7. Textile as Scaffold#
Experiments in Wemake#
Wednesday, during the wemake supplementary lesson we began to familiarize ourselves with the ingredients necessary for the realization of the crystals. Some solutions were simple to create for the availability of the elements (cooking salt, sugar) for others, however, as the borax were more complex to find.
I preferred to follow the process that Chiara Ganzerla realized and try to reproduce it at home to let the solutions sit but also to study them closely in their evolution.
Starting from right to left we find the solutions experimented: Cane sugar, Iodized salt, Sugar, Borax, Alum, Ionized Salt.
Unfortunately, the solutions have not had the opportunity to grow homogeneously or, as in the case of cane sugar, they even have a compact mass of crystal that has also imprisoned the strip of LEDs that we tried to cover with crystals.
Experiments at home#
At home I had only a few ingredients available and after numerous attempts to purchase in physical stores to get fast results I experimented with different types of salt and with Alum
I found an interesting gauze to help the crystals in their growth and together with a woolen thread I prepared the necessary jars and growth supports with the use of the scotch paper. To facilitate the realization of the various samples I dissolved the dye for alum directly in the jar with very little water.
for the preparation of the initial solution I followed the suggested proportion for the sugar crystal recipe 128g (1cup) with 87g (3 tablespoons). I later noticed that the solution became saturated using even only 40g of salt.
I let the compounds rest for more than 12h. already after a few hours the excess of salt and alum was deposited on the bottom.
Immediately the inks and dyes were decomposed when I poured the solution of Alum and water creating almost fatty lumps for the fluorescent ink and decomposing the liquid in the two pigments (red and blue) that I used to dye the solution. The bluest part has been integrated into the crystals while the red part has remained soluble in the water, tinging it decidedly red. The gauze instead reveals the intentional color: a pale purple.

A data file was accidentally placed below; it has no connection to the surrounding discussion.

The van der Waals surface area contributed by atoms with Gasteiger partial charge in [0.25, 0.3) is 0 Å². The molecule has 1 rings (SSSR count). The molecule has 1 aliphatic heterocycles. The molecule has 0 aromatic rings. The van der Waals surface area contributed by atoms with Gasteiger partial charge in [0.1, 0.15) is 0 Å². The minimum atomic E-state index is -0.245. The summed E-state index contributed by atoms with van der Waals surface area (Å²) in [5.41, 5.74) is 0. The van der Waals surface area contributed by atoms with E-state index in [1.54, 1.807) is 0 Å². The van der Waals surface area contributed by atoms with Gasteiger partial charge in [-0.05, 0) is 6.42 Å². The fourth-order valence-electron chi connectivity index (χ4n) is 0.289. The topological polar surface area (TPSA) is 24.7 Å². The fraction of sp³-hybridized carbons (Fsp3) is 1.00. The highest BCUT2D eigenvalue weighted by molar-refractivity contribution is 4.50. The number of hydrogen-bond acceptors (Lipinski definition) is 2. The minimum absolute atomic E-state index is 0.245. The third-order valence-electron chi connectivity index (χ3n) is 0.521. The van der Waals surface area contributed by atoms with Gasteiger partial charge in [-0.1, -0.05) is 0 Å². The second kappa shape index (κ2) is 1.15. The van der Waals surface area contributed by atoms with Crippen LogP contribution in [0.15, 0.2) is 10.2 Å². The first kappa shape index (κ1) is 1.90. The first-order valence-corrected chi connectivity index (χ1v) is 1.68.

Also in the case of blue we have a color decomposition that in this case becomes almost stringy. I imagine that the type of dye that in this case was for sweets, in powder, was the discriminant for having obtained a color in some cases not very homogeneous.
Clear Alum crystals#
Purple Alum crystals#
Blue Alum crystals#
Fluorescent Alum crystals#
I was so inspired that I thought about an entire collection of suitcases that I would like to develop (I do not know if inside the course or on my behalf). I found it really interesting to use a support as rigid as a canvas without elastene or a lycra as in my final choice. If possible I would like to work on the space that the individual modules have in such a way as to allow more freedom to the fabric or base on which the wooden modules are glued to expand. The structure remains rigid ase, does not collapse towards the inside but can expand slightly.
To actually test the flexibility of a wood textile I chose to create a simple, small bag to understand how the folds and the volume contained could change the structure of the shape.
On my Pinterest section I’ve selected some examples that inspired me to find a suitable pattern and a fairly small shape for this experiment.
I had at home a piece of thin enough wood (2mm) to work as a bag. I had previously applied a walnut veneer on the panel by veneering it.
This passage was made a few months ago and in some places the veneer had not adhered perfectly to the support. By laser cutting into small triangles, some layers were obviously divided.
Despite this inconvenience and with a good dose of patience I managed to get a first prototype pleasant and rather functional.
In a subsequent evolution and perfection of the project I would apply a hidden magnetic traingolar card that allows the bag to close as only the flap is closed at the moment.